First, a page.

Use artificial light on fishing gear

How is the evidence assessed?
  • Effectiveness
    not assessed
  • Certainty
    not assessed
  • Harms
    not assessed

Study locations

Key messages

  • Two studies examined the effects of using artificial light on fishing gear on marine fish populations. One study was in the Pacific Ocean (USA) and one in the Barents Sea (Norway). 





  • Reduction of unwanted catch (1 study): One replicated, paired, controlled study in the Pacific Ocean found that shrimp trawl nets with artificial lights caught fewer unwanted fish when they were fitted to the fishing line, but not to a size-sorting grid, compared to a conventional trawl.
  • Improved size-selectivity of fishing gear (1 study): One replicated, controlled study in the Barents Sea found that size-selectivity of long rough dab, Atlantic cod, haddock and redfish was not improved by the presence of LED lights on a size-sorting grid.

About key messages

Key messages provide a descriptive index to studies we have found that test this intervention.

Studies are not directly comparable or of equal value. When making decisions based on this evidence, you should consider factors such as study size, study design, reported metrics and relevance of the study to your situation, rather than simply counting the number of studies that support a particular interpretation.

Supporting evidence from individual studies

  1. A replicated, paired, controlled study in 2014 in an area of seabed in the Pacific Ocean, off Oregon, USA (Hannah et al. 2015) found that a shrimp trawl net with artificial lighting attached caught less unwanted fish catch in one of two configurations, compared to trawl nets without artificial lighting. In trials with artificial lights attached along the fishing line, fewer of five of five fish species/groups were caught than trawls without lights: Pacific eulachon Thaleichthys pacificus (1 vs 11 kg/haul), slender sole Lyopsetta exilis (1 vs 2 kg/haul), darkblotched rockfish Sebastes crameri (95 vs 537 kg/haul), other juvenile rockfish Sebastes spp. (55 vs 126 kg/haul) and other small flatfish Pleuronectiformes (171 vs 559 kg/haul). In trials with artificial lights located near to a size sorting grid, catch rates were similar for three of the five species/groups compared to trawls without lights: darkblotched rockfish (390 vs 428 kg/haul), juvenile rockfish (72 vs 109 kg/haul) and small flatfish (291 vs 287 kg/haul); and were higher for eulachon (33 vs 16 kg/haul) and sole (1.5 vs 0.8 kg/haul). Catches of target ocean shrimp Pandalus jordani were similar (or the same) with and without lights, irrespective of location (fishing line, with: 204, without: 205 kg/haul; grid, with and without: 117 kg/haul). In July 2014, paired shrimp trawls were fitted with standard trawls with a rigid size-sorting grid (19 mm bar spacing). Trawls with 10 green lights fitted to the fishing line (42 trawls) or one to four lights fitted next to the grid (12 trawls) were compared with trawls without lights. Catches from each net were sorted by species, counted and weighed.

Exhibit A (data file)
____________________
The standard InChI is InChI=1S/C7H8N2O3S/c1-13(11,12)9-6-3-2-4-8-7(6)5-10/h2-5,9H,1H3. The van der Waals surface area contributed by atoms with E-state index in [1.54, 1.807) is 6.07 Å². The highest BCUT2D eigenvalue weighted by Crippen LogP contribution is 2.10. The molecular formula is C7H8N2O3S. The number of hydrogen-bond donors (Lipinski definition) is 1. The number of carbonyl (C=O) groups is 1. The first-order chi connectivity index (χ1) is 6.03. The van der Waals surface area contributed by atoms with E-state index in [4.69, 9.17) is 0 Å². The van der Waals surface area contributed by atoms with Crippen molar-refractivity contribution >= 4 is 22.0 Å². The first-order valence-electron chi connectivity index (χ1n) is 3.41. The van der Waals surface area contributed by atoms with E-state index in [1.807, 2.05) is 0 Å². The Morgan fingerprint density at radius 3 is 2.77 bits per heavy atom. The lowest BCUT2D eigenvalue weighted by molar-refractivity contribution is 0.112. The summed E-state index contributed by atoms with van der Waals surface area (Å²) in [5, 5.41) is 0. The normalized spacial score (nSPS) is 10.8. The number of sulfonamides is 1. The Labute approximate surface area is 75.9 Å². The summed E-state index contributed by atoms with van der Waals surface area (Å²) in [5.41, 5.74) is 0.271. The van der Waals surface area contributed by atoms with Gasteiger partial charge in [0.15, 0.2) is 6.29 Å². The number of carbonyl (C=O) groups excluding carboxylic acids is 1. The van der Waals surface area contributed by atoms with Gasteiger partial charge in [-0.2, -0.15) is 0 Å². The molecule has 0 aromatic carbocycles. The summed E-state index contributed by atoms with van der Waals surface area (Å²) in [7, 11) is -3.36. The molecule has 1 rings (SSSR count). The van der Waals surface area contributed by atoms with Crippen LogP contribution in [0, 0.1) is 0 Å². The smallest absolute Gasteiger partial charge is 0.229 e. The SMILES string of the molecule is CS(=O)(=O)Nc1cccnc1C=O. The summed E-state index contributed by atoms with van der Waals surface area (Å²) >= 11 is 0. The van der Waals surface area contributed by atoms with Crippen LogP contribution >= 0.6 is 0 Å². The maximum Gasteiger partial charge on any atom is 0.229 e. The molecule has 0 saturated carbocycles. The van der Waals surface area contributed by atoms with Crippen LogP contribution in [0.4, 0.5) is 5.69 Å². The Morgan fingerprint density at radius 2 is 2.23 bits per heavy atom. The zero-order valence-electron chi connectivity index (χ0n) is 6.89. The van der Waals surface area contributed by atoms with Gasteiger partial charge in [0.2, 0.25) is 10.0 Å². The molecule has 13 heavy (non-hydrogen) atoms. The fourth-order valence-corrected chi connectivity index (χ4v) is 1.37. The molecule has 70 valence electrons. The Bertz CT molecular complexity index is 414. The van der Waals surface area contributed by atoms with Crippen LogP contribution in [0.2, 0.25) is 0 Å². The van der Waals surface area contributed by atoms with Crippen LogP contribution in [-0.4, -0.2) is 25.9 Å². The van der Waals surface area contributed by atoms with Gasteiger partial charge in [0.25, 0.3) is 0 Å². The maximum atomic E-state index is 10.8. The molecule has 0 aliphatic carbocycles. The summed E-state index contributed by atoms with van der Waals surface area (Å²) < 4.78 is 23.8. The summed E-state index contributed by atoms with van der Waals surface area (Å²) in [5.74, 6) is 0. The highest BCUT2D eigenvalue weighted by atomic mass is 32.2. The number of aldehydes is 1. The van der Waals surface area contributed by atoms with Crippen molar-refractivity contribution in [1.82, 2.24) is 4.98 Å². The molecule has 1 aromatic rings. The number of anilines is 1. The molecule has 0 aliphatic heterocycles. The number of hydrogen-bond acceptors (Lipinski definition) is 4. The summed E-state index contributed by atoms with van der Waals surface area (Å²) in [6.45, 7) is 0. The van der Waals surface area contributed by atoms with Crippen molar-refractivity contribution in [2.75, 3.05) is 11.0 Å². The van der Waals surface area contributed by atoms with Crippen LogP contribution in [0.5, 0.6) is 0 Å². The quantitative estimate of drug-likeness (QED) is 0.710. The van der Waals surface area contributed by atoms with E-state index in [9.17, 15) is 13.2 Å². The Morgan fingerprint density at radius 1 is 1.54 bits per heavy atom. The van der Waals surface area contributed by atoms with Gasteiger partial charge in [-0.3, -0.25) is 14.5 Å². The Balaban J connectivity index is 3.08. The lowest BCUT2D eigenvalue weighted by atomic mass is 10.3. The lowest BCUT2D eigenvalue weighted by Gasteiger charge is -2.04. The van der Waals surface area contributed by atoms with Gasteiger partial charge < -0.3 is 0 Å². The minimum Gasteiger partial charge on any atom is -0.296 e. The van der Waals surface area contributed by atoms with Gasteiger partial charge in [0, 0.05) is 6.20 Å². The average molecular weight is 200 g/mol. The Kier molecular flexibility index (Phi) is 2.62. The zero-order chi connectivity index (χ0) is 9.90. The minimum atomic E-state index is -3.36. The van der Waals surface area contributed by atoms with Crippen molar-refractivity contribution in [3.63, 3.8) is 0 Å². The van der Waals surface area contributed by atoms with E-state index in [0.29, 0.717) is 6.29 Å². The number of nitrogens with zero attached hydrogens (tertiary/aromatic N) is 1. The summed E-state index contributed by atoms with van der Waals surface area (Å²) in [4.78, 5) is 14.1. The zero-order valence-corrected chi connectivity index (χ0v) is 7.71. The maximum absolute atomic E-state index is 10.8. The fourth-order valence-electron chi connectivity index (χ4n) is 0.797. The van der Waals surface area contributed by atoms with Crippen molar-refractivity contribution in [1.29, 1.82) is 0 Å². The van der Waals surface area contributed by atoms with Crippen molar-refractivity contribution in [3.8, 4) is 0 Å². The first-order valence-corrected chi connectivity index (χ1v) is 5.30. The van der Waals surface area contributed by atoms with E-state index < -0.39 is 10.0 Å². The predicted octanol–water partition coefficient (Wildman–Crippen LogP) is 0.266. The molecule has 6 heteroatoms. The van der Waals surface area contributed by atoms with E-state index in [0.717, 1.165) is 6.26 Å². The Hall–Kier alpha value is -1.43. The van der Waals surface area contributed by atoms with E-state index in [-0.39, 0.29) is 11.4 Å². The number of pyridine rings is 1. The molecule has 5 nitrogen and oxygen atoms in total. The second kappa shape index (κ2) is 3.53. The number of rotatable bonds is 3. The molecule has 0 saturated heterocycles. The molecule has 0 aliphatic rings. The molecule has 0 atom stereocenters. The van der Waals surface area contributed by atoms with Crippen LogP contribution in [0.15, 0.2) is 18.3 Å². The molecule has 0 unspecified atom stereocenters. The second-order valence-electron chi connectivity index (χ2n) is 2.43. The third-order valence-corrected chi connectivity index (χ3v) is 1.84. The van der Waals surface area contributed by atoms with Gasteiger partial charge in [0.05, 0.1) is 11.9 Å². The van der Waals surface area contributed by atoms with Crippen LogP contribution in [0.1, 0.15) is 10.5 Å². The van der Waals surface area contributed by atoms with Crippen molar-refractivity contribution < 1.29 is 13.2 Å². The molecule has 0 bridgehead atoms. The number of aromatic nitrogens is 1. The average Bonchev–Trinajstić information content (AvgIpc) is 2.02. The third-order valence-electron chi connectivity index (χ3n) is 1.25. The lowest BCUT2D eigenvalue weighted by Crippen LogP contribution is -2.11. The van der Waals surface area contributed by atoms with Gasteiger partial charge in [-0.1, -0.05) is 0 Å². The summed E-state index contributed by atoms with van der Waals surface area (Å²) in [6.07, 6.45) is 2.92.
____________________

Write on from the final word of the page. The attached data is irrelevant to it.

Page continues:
Study and other actions tested
  2. A replicated, controlled study in 2016 in an area of seabed in the Barents Sea, Norway (Larsen et al. 2018) found that shrimp trawls with LED lights attached to a size-sorting escape grid did not improve the size-selectivity of long rough dab Hippoglossoides platessoides, Atlantic cod Gadus morhua, haddock Melanogrammus aeglefinus and redfish Sebastes spp. to trawls without lights on the grid. The probability of capture across all sizes was similar with and without LED lights for all four species (data reported as graphical analysis). For each species, the length at which fish had a 50% chance of escape was similar with and without lights: plaice (19 vs 19 cm), cod (19 vs 19 cm), haddock (17 vs 15 cm) and redfish (14 vs 14 cm). Catch probabilities of commercial target deep-water shrimp Pandalus borealis were also similar between trawl designs (data reported as graphical analysis). In November 2016, a total of 16 experimental deep-water shrimp deployments were carried out in darkness at 361–383 m depths. Trawl nets were fitted with a rigid Nordmøre size-sorting escape grid (1.5 × 0.75 m) with a mesh guiding panel to direct catch to the bottom of the grid and a triangular escape outlet in the upper trawl panel. Eight of the 16 trawls were fitted with four green LEDs positioned on the lower section of the grid pointing in the towing direction at the same angle as the grid, and eight were without LEDs. A 19 mm mesh cover sampled fish escaping through the escape outlet.

    Study and other actions tested
Please cite as:

Taylor, N., Clarke, L.J., Alliji, K., Barrett, C., McIntyre, R., Smith, R.K., and Sutherland, W.J. (2021) Marine Fish Conservation: Global Evidence for the Effects of Selected Interventions. Synopses of Conservation Evidence Series. University of Cambridge, Cambridge, UK.

Where has this evidence come from?

List of journals searched by synopsis

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Marine Fish Conservation

This Action forms part of the Action Synopsis:

Marine Fish Conservation
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